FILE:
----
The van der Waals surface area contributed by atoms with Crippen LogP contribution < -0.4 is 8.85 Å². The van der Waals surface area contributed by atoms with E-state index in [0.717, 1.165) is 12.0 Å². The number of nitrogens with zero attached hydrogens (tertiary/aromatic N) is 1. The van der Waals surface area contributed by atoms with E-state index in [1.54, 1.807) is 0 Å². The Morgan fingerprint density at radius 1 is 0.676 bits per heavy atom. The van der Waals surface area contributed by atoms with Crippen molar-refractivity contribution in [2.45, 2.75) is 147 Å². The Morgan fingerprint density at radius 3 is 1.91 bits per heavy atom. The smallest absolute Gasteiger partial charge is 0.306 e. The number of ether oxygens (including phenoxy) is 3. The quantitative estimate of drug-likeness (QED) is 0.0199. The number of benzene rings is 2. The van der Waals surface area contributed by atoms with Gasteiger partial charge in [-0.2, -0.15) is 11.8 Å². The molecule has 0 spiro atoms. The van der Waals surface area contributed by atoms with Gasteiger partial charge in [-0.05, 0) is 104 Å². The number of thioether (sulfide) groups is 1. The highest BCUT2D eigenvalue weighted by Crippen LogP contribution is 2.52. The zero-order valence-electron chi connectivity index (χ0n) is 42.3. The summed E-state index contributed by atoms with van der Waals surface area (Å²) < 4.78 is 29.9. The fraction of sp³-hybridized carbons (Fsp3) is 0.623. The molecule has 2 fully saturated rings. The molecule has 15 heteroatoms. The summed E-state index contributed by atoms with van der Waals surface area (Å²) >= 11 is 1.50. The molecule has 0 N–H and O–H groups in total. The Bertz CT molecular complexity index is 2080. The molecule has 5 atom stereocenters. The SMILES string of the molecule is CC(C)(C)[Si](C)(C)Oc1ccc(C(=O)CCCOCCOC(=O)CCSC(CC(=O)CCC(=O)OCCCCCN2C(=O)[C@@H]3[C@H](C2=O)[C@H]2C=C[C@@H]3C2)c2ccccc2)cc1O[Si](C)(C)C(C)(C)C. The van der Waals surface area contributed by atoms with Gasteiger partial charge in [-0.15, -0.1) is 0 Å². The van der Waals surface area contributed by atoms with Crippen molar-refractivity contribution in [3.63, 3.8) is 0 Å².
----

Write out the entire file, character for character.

The van der Waals surface area contributed by atoms with Crippen LogP contribution < -0.4 is 8.85 Å². The van der Waals surface area contributed by atoms with E-state index in [0.717, 1.165) is 12.0 Å². The number of nitrogens with zero attached hydrogens (tertiary/aromatic N) is 1. The van der Waals surface area contributed by atoms with E-state index in [1.54, 1.807) is 0 Å². The Morgan fingerprint density at radius 1 is 0.676 bits per heavy atom. The van der Waals surface area contributed by atoms with Crippen molar-refractivity contribution in [2.45, 2.75) is 147 Å². The Morgan fingerprint density at radius 3 is 1.91 bits per heavy atom. The smallest absolute Gasteiger partial charge is 0.306 e. The number of ether oxygens (including phenoxy) is 3. The quantitative estimate of drug-likeness (QED) is 0.0199. The number of benzene rings is 2. The van der Waals surface area contributed by atoms with Gasteiger partial charge in [-0.2, -0.15) is 11.8 Å². The molecule has 0 spiro atoms. The van der Waals surface area contributed by atoms with Gasteiger partial charge in [-0.05, 0) is 104 Å². The number of thioether (sulfide) groups is 1. The highest BCUT2D eigenvalue weighted by Crippen LogP contribution is 2.52. The zero-order valence-electron chi connectivity index (χ0n) is 42.3. The summed E-state index contributed by atoms with van der Waals surface area (Å²) < 4.78 is 29.9. The fraction of sp³-hybridized carbons (Fsp3) is 0.623. The molecule has 2 fully saturated rings. The molecule has 15 heteroatoms. The summed E-state index contributed by atoms with van der Waals surface area (Å²) >= 11 is 1.50. The molecule has 0 N–H and O–H groups in total. The Bertz CT molecular complexity index is 2080. The molecule has 5 atom stereocenters. The SMILES string of the molecule is CC(C)(C)[Si](C)(C)Oc1ccc(C(=O)CCCOCCOC(=O)CCSC(CC(=O)CCC(=O)OCCCCCN2C(=O)[C@@H]3[C@H](C2=O)[C@H]2C=C[C@@H]3C2)c2ccccc2)cc1O[Si](C)(C)C(C)(C)C. The van der Waals surface area contributed by atoms with Gasteiger partial charge in [-0.15, -0.1) is 0 Å². The van der Waals surface area contributed by atoms with Crippen molar-refractivity contribution in [3.63, 3.8) is 0 Å².